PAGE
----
09-03-2005, 08:08 PM
Quick question, where you find those other "awesome projects" at?

First, one seems like I guess you could say Harry Potter influence although I thought immediately was X-Men.The second one is Titanic. And, I have no clue on the third one. Anyone have a guess? It would be sad if he could just keep ripping off other stories like this and still get the praise he has for his that and his awful flowery writing style.

When I read that post, I thought preyer made up those descriptions - making it clear that they were reworkings of something we're all familiar with - and was being sarcastic when saying they were Paolini's future projects (making fun of the fact that so many readers and reviewers say his series is a ripoff of The Lord of the Rings). But, I could be wrong...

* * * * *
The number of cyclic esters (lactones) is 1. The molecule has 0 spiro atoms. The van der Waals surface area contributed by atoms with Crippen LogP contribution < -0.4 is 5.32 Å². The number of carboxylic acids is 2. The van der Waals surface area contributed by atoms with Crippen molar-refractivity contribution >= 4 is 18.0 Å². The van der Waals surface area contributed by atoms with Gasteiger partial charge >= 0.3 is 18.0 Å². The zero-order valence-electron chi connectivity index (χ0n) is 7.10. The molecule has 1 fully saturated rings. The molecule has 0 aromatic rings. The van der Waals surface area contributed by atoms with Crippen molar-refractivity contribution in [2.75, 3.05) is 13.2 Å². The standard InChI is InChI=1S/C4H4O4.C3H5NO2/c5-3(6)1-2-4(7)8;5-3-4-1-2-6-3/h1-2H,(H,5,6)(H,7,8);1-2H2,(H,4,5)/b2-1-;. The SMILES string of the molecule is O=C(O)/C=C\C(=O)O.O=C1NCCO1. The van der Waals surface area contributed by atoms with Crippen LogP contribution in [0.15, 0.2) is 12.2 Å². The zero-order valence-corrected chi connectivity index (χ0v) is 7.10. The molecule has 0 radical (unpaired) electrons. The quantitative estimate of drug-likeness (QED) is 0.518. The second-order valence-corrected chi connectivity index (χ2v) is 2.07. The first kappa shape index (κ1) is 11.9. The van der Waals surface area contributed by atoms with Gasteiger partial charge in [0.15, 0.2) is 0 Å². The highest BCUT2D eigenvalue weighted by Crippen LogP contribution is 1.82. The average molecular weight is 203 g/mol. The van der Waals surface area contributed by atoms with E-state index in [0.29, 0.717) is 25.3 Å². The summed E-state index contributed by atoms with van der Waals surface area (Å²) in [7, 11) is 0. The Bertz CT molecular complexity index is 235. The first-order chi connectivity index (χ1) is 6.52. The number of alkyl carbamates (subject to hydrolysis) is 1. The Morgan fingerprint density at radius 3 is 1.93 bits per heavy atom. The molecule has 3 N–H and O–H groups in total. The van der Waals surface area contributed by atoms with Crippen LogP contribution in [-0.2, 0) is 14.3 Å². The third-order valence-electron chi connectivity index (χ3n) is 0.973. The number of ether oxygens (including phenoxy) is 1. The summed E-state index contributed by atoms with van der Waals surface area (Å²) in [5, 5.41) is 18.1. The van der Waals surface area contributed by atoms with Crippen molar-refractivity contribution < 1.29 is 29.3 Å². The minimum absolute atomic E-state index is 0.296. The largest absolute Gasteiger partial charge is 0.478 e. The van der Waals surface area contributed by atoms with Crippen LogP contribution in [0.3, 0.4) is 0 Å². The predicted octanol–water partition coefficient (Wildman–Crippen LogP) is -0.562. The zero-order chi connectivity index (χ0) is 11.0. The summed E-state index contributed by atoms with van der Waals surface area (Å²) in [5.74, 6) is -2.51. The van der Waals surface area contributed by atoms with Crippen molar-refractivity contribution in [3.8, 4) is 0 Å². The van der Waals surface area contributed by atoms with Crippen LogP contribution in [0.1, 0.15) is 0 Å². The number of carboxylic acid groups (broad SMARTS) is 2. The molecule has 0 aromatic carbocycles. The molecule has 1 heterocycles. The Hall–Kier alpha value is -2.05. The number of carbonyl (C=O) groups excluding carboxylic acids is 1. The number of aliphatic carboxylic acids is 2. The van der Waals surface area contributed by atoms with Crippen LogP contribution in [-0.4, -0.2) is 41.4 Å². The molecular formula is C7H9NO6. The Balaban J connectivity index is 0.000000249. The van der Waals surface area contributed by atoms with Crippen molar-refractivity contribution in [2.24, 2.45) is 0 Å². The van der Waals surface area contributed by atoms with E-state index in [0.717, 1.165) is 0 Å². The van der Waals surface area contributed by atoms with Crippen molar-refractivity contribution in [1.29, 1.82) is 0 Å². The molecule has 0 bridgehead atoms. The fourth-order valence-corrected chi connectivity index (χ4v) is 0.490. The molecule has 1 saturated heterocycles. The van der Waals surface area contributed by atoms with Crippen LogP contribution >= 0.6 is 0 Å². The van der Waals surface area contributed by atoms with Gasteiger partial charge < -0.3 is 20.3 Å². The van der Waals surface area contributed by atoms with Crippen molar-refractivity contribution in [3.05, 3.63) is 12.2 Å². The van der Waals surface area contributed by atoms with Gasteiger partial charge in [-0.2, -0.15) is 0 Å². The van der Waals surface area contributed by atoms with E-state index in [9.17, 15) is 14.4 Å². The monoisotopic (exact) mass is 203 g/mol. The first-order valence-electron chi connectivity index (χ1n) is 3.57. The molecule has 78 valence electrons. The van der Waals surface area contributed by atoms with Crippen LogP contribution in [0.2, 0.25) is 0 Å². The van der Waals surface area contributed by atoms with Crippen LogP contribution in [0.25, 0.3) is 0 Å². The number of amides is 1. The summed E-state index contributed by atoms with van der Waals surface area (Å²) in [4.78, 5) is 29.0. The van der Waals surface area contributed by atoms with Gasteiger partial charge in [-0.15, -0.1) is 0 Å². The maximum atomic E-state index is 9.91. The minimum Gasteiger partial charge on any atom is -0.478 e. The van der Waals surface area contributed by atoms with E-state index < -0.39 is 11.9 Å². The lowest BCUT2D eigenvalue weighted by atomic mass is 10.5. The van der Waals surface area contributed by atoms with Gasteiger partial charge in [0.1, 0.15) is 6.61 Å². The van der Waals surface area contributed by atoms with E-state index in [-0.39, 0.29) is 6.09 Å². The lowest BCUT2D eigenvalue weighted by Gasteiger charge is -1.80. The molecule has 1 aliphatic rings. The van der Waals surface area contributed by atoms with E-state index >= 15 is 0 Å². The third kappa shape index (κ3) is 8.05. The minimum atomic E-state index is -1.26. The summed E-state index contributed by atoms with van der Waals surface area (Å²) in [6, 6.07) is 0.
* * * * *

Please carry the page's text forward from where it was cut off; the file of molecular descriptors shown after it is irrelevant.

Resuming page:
lxstanto
09-03-2005, 08:12 PM
Oh, well damn, I feel stupid now...........hahahaha

Saanen
09-03-2005, 08:48 PM
And, I have no clue on the third one. Anyone have a guess?

Wizard of Oz and Narnia?

preyer
09-04-2005, 07:02 AM
~ young people with special abilities that causes people of their respective towns to fear and despise them retreat to a school for the 'gifted' where magicians train them to hone their skillz. an older rogue pops in every now and then to save the school from the local baron trying to destroy them and their ways. further complicating the situation is the rogue interfering with two of the teacher's love affair. will the main character discover the baron is the same person who killed his parents and gave him the scar on his arm in time?

x-men and harry potter